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How are trading orders executed in forex?

Have you ever wondered what happens after you place an order in the forex markets? For traders, this might be as simple as placing a buy or a sell order, at market or pending. Typically, when such orders are placed, the forex broker executes them. While this might seem very simple given the way it looks, there is a lot more to forex order execution that simply filling the order.

What happens after you place a trade in forex?

The way trading works is that when you place an order to buy or sell, there needs to be another counterparty that matches your order. Given the vast liquidity in the forex markets, this is often done in a matter of milli seconds, if not faster.

Forex brokers have access to these vast liquidity pools. Also known as liquidity providers, a forex broker then automatically matches your buy or sell order with an opposite sell or buy order.

Many traders might miss this, but forex order execution is an important aspect of trading. Without proper order execution, chances are that your order might not be filled, or your order would be filled but at a bad price.

There are different ways a forex broker can fill your order. Firstly, the dealing desk or the trading desk within the forex brokerage can choose to become your counterparty. In other words, when you place a buy order on a EURUSD, the forex broker will sell to you at the price.

Some call this conflict of interest trading, but this is nothing but market marking. There is another way of forex order execution. Here, when you place a buy order, your order is automatically routed to a network and your trade is matched with the appropriate sell order in the network of liquidity pool.

What is market maker execution in forex?

A market maker, as the name suggests is a broker who makes the market for you. There are both pros and cons with this. For starters, a market maker provides the market for you, even in illiquid times.

This means, regardless of whether there are enough buyers or sellers, the market maker will have to give you a quote to buy or sell. In doing so, the market maker ensures that you are able to trade. A market maker typically takes on the counterparty risk. However, when they take your opposite position, they offset this by offloading the order onto someone else.

Thus, a market maker makes money by adding a spread to their quotes. And by buying from one trader and selling to another, a market maker makes money from the spreads.

For some traders, a market making type of model is not preferred. This is because they believe that such brokers have a conflict of interest with their customers aka traders. But what many do not understand is that a market maker execution is quite reliable especially if you are trading illiquid forex markets.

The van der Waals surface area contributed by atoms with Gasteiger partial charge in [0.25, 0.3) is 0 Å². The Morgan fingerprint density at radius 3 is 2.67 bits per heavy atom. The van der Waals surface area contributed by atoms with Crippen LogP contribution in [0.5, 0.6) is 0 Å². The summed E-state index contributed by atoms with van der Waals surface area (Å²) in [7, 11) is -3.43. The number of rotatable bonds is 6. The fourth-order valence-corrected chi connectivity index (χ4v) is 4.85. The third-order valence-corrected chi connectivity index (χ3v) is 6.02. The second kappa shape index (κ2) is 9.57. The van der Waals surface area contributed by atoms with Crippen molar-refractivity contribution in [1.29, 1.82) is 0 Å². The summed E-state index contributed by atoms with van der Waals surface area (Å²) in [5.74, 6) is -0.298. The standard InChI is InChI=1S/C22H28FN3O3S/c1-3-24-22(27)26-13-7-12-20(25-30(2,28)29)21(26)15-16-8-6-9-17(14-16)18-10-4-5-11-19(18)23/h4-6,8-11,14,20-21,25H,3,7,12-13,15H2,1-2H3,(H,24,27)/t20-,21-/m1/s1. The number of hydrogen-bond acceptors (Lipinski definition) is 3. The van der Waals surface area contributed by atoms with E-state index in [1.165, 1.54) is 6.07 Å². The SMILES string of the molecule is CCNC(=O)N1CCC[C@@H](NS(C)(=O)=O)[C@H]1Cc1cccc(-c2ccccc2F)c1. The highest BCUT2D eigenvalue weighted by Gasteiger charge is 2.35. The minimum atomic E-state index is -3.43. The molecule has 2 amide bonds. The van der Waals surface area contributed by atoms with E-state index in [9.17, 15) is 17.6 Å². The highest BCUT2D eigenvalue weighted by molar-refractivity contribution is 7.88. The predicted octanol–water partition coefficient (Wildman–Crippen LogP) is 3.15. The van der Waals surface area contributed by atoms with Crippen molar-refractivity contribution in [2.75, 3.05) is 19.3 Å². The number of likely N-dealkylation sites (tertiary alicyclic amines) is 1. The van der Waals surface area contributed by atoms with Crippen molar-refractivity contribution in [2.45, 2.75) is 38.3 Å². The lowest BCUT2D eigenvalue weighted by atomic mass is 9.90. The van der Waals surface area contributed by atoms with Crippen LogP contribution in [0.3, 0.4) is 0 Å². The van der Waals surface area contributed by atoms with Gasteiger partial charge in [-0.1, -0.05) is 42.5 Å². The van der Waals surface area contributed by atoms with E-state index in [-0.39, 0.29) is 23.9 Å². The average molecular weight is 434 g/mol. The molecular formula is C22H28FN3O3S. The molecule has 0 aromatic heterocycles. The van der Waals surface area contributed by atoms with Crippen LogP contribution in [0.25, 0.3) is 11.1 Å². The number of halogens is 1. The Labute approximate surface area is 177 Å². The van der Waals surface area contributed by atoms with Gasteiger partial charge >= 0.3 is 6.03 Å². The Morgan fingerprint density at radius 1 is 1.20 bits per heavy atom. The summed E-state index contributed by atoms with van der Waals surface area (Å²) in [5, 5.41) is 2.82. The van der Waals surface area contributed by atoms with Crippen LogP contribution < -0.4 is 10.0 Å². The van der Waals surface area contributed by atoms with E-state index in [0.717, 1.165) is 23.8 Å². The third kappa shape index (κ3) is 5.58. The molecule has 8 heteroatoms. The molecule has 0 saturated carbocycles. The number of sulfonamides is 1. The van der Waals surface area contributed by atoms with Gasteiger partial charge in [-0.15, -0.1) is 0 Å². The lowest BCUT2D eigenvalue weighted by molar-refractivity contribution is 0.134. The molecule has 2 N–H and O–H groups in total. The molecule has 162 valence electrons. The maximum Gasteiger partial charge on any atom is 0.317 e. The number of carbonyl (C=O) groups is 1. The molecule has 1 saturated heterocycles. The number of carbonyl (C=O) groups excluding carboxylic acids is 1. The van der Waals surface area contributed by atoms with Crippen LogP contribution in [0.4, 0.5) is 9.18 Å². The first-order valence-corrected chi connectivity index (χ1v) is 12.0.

What is a non-dealing desk or STP execution in forex?

A preferred way for forex traders of course is to trade with a forex broker that has an STP execution. In this case, when your trade is placed, your order is routed to the forex broker’s liquidity pool.

Through complex computer programs, your orders are matched to the opposite orders from the network. Here, the forex broker does not make the market for you. While on one side such brokers do not have a conflict of interest, there is a risk that your orders might not be filled at the price you expected.

Furthermore, given the STP or non-dealing desk execution, the ask and bid prices can vary quite a bit. Thus, you might end up paying a bit more on the spread. In return for the service offered by the non-dealing desk forex broker, they charge a commission on the trading volumes that you trade.

Many forex traders believe that trading with a non-dealing desk broker is the best. But this is not entirely true. There are many financial instruments that are not as liquid as forex. Thus it is possible that a market maker is required. But given the fact that the forex markets are quite liquid, it is better to trade with a non-dealing desk or STP executing broker.

Whether you choose a market maker or a non-dealing desk or STP forex broker, you cannot avoid the fees. In one scenario, it is called a spread while in the other scenario, it is called commissions.

As a trader, you need to assess how much you will trade and thus make an estimate on whether it is cheaper for you trade with a STP or non-dealing desk forex broker or to trade with a market making forex broker.

Read 410 times Last modified on Sunday, 26 April 2020 16:13
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